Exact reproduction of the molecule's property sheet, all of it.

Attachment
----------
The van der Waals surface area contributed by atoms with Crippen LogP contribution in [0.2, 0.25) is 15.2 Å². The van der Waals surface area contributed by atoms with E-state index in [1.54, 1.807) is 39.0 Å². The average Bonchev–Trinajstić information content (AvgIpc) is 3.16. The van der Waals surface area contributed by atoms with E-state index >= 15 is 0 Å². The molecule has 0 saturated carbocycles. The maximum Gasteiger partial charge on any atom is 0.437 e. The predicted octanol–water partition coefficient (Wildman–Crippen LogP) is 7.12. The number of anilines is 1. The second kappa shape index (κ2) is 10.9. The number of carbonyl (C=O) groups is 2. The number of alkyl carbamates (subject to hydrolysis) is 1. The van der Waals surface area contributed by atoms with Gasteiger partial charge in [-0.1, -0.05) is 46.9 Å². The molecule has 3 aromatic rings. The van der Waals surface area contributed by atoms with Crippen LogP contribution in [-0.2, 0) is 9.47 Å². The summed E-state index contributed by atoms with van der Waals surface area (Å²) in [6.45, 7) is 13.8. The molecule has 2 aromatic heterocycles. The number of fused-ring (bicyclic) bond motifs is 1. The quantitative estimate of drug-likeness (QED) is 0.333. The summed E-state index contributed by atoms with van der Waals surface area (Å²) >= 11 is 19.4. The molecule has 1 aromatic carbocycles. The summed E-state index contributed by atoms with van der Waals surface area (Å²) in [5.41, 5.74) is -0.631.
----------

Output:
The van der Waals surface area contributed by atoms with Crippen LogP contribution in [0.2, 0.25) is 15.2 Å². The van der Waals surface area contributed by atoms with E-state index in [1.54, 1.807) is 39.0 Å². The average Bonchev–Trinajstić information content (AvgIpc) is 3.16. The van der Waals surface area contributed by atoms with E-state index >= 15 is 0 Å². The molecule has 0 saturated carbocycles. The maximum Gasteiger partial charge on any atom is 0.437 e. The predicted octanol–water partition coefficient (Wildman–Crippen LogP) is 7.12. The number of anilines is 1. The second kappa shape index (κ2) is 10.9. The number of carbonyl (C=O) groups is 2. The number of alkyl carbamates (subject to hydrolysis) is 1. The van der Waals surface area contributed by atoms with Gasteiger partial charge in [-0.1, -0.05) is 46.9 Å². The molecule has 3 aromatic rings. The van der Waals surface area contributed by atoms with Crippen LogP contribution in [-0.2, 0) is 9.47 Å². The summed E-state index contributed by atoms with van der Waals surface area (Å²) in [6.45, 7) is 13.8. The molecule has 2 aromatic heterocycles. The number of fused-ring (bicyclic) bond motifs is 1. The quantitative estimate of drug-likeness (QED) is 0.333. The summed E-state index contributed by atoms with van der Waals surface area (Å²) >= 11 is 19.4. The molecule has 1 aromatic carbocycles. The summed E-state index contributed by atoms with van der Waals surface area (Å²) in [5.41, 5.74) is -0.631.